The Ebola outbreak in west Africa in 2014-16 exposed many flaws in the global response to infectious disease. In particular, it highlighted the gap between countries’ commitments for outbreak preparedness, detection, and response, as required under the International Health Regulations, and their actual ability to respond when needed. This is partly due to a lack of financing. Responding agencies such as governments and non-governmental organisations were on the back foot when trying to fund control efforts as the Ebola epidemic increased in intensity. Prompt financing during the early stages of outbreaks can limit a pathogen’s spread, and the World Bank estimated that early financing of $100m (£81m; €92m) could have averted much of the subsequent socioeconomic and human crisis.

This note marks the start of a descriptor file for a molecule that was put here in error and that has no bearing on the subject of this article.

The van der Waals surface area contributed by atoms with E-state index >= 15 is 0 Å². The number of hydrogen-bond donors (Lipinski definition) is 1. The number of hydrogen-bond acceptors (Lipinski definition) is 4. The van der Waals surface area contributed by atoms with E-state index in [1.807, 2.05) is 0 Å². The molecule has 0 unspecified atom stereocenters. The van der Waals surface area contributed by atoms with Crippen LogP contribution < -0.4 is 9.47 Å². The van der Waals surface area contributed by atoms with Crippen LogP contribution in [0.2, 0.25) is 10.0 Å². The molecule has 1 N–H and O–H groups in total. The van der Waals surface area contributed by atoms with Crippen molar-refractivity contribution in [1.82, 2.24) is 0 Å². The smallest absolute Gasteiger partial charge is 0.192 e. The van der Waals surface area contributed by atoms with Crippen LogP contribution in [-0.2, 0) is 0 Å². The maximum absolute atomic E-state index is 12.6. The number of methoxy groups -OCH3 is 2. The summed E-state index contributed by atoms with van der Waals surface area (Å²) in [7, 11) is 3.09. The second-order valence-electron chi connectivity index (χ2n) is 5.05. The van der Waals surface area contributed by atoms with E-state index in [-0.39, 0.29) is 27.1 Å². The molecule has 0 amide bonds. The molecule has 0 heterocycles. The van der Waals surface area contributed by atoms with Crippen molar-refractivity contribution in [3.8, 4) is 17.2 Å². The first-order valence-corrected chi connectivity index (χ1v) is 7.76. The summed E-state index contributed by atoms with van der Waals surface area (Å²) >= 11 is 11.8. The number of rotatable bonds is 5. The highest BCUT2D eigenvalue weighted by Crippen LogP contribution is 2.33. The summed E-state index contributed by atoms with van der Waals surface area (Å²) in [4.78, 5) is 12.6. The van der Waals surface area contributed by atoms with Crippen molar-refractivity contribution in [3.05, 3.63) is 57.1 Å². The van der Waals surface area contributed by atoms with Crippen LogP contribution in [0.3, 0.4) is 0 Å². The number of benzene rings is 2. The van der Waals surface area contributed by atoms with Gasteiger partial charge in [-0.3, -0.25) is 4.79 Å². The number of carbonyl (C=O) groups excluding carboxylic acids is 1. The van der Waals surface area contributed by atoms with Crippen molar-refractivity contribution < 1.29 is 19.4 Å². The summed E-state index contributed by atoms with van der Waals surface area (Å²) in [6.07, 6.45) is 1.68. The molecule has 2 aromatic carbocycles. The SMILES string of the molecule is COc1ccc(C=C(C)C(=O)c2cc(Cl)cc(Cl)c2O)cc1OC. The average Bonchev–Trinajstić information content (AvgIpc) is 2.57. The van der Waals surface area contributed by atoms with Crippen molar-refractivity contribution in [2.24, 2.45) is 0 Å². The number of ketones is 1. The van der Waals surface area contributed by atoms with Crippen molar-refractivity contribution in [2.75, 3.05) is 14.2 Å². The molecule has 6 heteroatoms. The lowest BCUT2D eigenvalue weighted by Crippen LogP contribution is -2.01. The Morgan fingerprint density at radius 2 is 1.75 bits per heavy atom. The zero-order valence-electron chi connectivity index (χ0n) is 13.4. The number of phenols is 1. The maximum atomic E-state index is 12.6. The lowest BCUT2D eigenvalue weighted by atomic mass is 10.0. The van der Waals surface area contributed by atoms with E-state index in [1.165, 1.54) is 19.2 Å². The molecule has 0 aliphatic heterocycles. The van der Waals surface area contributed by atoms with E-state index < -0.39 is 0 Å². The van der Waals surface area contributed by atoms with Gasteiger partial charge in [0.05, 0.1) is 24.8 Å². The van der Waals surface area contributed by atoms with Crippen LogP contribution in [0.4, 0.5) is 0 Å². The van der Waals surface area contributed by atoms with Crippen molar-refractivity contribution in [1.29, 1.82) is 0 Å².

Brim, B., & Wenham, C. (2019). Pandemic Emergency Financing Facility: Struggling to deliver on its innovative promise. BMJ, 367:15719